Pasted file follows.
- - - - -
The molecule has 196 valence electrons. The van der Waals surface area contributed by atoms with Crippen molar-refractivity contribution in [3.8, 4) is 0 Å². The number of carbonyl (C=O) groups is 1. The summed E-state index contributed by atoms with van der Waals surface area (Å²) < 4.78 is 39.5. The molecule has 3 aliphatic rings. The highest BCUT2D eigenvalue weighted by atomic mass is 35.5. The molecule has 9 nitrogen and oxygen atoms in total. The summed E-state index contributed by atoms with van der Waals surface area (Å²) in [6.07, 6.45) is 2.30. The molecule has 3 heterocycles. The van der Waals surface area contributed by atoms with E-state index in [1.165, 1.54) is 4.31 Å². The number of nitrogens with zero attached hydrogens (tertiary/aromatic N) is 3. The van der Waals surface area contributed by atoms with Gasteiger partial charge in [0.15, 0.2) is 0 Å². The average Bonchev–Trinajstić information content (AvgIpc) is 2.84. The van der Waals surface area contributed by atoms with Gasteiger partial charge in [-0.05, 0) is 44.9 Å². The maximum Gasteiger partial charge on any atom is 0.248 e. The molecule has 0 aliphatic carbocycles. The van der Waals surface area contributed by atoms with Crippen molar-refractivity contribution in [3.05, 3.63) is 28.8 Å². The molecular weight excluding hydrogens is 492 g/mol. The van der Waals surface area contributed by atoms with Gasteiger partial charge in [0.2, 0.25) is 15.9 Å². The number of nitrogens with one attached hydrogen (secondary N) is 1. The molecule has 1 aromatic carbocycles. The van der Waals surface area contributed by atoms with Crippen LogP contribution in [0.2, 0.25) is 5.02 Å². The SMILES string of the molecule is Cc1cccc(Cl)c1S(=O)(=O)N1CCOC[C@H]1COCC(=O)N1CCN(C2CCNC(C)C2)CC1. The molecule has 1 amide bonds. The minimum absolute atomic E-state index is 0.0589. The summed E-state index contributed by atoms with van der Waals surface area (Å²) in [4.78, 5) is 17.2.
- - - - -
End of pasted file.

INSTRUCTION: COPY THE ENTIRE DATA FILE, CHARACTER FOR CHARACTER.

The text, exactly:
The molecule has 196 valence electrons. The van der Waals surface area contributed by atoms with Crippen molar-refractivity contribution in [3.8, 4) is 0 Å². The number of carbonyl (C=O) groups is 1. The summed E-state index contributed by atoms with van der Waals surface area (Å²) < 4.78 is 39.5. The molecule has 3 aliphatic rings. The highest BCUT2D eigenvalue weighted by atomic mass is 35.5. The molecule has 9 nitrogen and oxygen atoms in total. The summed E-state index contributed by atoms with van der Waals surface area (Å²) in [6.07, 6.45) is 2.30. The molecule has 3 heterocycles. The van der Waals surface area contributed by atoms with E-state index in [1.165, 1.54) is 4.31 Å². The number of nitrogens with zero attached hydrogens (tertiary/aromatic N) is 3. The van der Waals surface area contributed by atoms with Gasteiger partial charge in [0.15, 0.2) is 0 Å². The average Bonchev–Trinajstić information content (AvgIpc) is 2.84. The van der Waals surface area contributed by atoms with Gasteiger partial charge in [-0.05, 0) is 44.9 Å². The maximum Gasteiger partial charge on any atom is 0.248 e. The molecule has 0 aliphatic carbocycles. The van der Waals surface area contributed by atoms with Crippen molar-refractivity contribution in [3.05, 3.63) is 28.8 Å². The molecular weight excluding hydrogens is 492 g/mol. The van der Waals surface area contributed by atoms with Gasteiger partial charge in [0.2, 0.25) is 15.9 Å². The number of nitrogens with one attached hydrogen (secondary N) is 1. The molecule has 1 aromatic carbocycles. The van der Waals surface area contributed by atoms with Crippen LogP contribution in [0.2, 0.25) is 5.02 Å². The SMILES string of the molecule is Cc1cccc(Cl)c1S(=O)(=O)N1CCOC[C@H]1COCC(=O)N1CCN(C2CCNC(C)C2)CC1. The molecule has 1 amide bonds. The minimum absolute atomic E-state index is 0.0589. The summed E-state index contributed by atoms with van der Waals surface area (Å²) in [4.78, 5) is 17.2.